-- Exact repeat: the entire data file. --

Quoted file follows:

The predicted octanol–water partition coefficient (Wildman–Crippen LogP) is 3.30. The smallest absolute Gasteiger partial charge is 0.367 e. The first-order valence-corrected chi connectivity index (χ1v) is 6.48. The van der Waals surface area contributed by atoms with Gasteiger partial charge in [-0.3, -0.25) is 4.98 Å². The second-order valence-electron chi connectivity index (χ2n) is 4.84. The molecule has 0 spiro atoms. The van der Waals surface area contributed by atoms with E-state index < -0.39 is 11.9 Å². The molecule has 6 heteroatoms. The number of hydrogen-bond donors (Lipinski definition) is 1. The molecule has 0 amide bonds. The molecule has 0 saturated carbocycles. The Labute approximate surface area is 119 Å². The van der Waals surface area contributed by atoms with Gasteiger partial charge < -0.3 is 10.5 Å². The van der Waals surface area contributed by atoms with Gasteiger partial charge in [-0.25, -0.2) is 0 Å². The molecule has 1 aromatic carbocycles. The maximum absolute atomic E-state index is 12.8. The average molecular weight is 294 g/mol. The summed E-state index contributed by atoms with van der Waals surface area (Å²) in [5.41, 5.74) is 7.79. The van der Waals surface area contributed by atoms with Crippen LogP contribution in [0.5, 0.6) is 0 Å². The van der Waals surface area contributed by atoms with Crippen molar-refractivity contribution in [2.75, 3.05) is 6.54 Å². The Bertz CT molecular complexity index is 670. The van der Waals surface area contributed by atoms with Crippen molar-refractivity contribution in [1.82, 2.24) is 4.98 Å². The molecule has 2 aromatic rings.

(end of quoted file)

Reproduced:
The predicted octanol–water partition coefficient (Wildman–Crippen LogP) is 3.30. The smallest absolute Gasteiger partial charge is 0.367 e. The first-order valence-corrected chi connectivity index (χ1v) is 6.48. The van der Waals surface area contributed by atoms with Gasteiger partial charge in [-0.3, -0.25) is 4.98 Å². The second-order valence-electron chi connectivity index (χ2n) is 4.84. The molecule has 0 spiro atoms. The van der Waals surface area contributed by atoms with E-state index < -0.39 is 11.9 Å². The molecule has 6 heteroatoms. The number of hydrogen-bond donors (Lipinski definition) is 1. The molecule has 0 amide bonds. The molecule has 0 saturated carbocycles. The Labute approximate surface area is 119 Å². The van der Waals surface area contributed by atoms with Gasteiger partial charge < -0.3 is 10.5 Å². The van der Waals surface area contributed by atoms with Gasteiger partial charge in [-0.25, -0.2) is 0 Å². The molecule has 1 aromatic carbocycles. The maximum absolute atomic E-state index is 12.8. The average molecular weight is 294 g/mol. The summed E-state index contributed by atoms with van der Waals surface area (Å²) in [5.41, 5.74) is 7.79. The van der Waals surface area contributed by atoms with Crippen LogP contribution in [0.5, 0.6) is 0 Å². The van der Waals surface area contributed by atoms with Crippen molar-refractivity contribution in [2.75, 3.05) is 6.54 Å². The Bertz CT molecular complexity index is 670. The van der Waals surface area contributed by atoms with Crippen molar-refractivity contribution in [1.82, 2.24) is 4.98 Å². The molecule has 2 aromatic rings.